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The Learning Conference 2003

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Presentation Details

 

Teacher Efficacy Beliefs - Change and Consistency?: An Exploration of Subject Specific Teacher Efficacy Beliefs

Sally Hansen.


Self-efficacy beliefs are the beliefs in ones capability to execute the actions necessary to achieve a certain level of performance Bandura (1977, 1986, 1989). Self-efficacy differs from other conceptions of self such as self-concept, self-worth or self-esteem in that it is specific to a particular task. Thus self-efficacy is a judgement (not necessarily evaluative) about task capability. Teacher efficacy is generally accepted the extent to which the teacher believes he or she has the capacity to affect student performance. It is a self-judgement of his or her capabilities to affect desired outcomes of student engagement and learning. However, although teacher efficacy appears to be related to instructional effectiveness, research findings to date are difficult to interpret because of incongruities in construct definitions and measurement (Deemer and Mink, 1999, p.3). One point that researchers and theorists do agree on is that teacher efficacy is situation specific in terms of both the teaching context and subject taught, but defining the appropriate level of specificity has been unclear in the research to date. This paper reports on a pilot study that measured teacher efficacy beliefs within a subject specific domain. It further tested the relative consistency of efficacy beliefs of secondary English teachers in New Zealand across a range of specific curriculum-related teaching/learning tasks. English was selected as a focus because it is a domain where the curriculum parameters have rapidly extended over the last decade to include a very wide range of language experiences and understandings in oral, written and visual forms. English teachers are required to be experts in all these fields in terms of both content and pedagogy, and as educational technologies and 'new' languages emerge, these teachers are being greatly challenged. Quantitative and qualitative findings are reported and recommendations for further research examining the relationship between teacher efficacy and student outcomes is recommended.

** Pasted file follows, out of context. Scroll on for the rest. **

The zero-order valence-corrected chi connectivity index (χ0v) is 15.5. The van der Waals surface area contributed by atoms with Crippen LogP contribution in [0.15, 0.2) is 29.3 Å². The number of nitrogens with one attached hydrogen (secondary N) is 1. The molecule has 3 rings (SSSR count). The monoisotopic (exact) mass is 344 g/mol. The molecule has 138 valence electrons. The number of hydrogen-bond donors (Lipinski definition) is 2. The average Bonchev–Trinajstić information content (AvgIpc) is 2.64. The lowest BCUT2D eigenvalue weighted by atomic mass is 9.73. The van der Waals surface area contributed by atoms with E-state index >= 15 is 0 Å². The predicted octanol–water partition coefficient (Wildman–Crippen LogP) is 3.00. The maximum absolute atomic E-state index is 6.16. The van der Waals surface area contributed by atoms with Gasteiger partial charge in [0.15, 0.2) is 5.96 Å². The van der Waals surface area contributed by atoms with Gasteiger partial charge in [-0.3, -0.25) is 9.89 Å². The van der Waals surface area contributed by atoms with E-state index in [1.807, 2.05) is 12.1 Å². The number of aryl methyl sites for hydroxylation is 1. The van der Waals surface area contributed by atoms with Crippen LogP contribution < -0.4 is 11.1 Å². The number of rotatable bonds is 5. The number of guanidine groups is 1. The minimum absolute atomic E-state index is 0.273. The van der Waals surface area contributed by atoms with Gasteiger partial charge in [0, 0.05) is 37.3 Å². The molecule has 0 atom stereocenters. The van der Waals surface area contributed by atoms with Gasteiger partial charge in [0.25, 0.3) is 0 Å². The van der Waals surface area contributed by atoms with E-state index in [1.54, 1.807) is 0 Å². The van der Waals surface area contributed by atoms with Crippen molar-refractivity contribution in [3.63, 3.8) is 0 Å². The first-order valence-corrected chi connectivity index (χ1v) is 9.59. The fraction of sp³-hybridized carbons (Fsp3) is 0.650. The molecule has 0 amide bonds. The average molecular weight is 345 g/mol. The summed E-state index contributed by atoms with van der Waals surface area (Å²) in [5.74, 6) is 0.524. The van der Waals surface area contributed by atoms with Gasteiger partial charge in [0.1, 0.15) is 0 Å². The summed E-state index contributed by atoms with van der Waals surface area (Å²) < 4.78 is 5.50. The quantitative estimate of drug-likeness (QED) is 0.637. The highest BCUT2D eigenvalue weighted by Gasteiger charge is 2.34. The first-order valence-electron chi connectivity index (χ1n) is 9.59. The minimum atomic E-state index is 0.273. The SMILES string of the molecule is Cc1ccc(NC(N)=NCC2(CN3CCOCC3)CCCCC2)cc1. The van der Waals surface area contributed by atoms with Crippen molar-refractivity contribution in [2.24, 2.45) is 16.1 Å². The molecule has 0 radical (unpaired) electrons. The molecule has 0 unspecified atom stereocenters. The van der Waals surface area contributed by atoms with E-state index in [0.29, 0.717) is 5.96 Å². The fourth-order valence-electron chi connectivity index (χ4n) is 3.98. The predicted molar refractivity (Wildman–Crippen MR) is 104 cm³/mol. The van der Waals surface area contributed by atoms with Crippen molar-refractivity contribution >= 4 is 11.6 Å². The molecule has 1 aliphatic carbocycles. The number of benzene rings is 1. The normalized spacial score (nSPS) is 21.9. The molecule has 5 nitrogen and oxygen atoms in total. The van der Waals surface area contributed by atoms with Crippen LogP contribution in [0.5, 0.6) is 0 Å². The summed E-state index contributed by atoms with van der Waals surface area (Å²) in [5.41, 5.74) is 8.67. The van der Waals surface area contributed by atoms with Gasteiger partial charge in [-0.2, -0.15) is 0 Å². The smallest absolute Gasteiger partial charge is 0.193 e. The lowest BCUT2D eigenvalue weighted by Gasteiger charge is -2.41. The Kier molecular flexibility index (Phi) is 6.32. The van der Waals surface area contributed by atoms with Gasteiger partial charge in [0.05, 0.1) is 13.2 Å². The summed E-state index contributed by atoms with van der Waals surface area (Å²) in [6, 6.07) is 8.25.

Presenters

Sally Hansen  (New Zealand)
Senior Lecturer
Arts andLanguages Department
Massey University College of Education

Sally Hansen worked as Head of English at a Maori Boys' College in New Zealand for 16 years. She currently lectures in Education and English in the Graduate Diploma for Secondary Teaching Programme at Massey University. Her areas of research include boys and literacy achievement, teacher efficacy and student achievement and the related links with teacher education. Sally is currently involved in doctoral study in the area of teacher efficacy and student achievement.

Keywords
  • Teacher efficacy
  • New knowledge
  • Expanding curriculum
  • Student outcomes
  • Student efficacy



(30 min Conference Paper, English)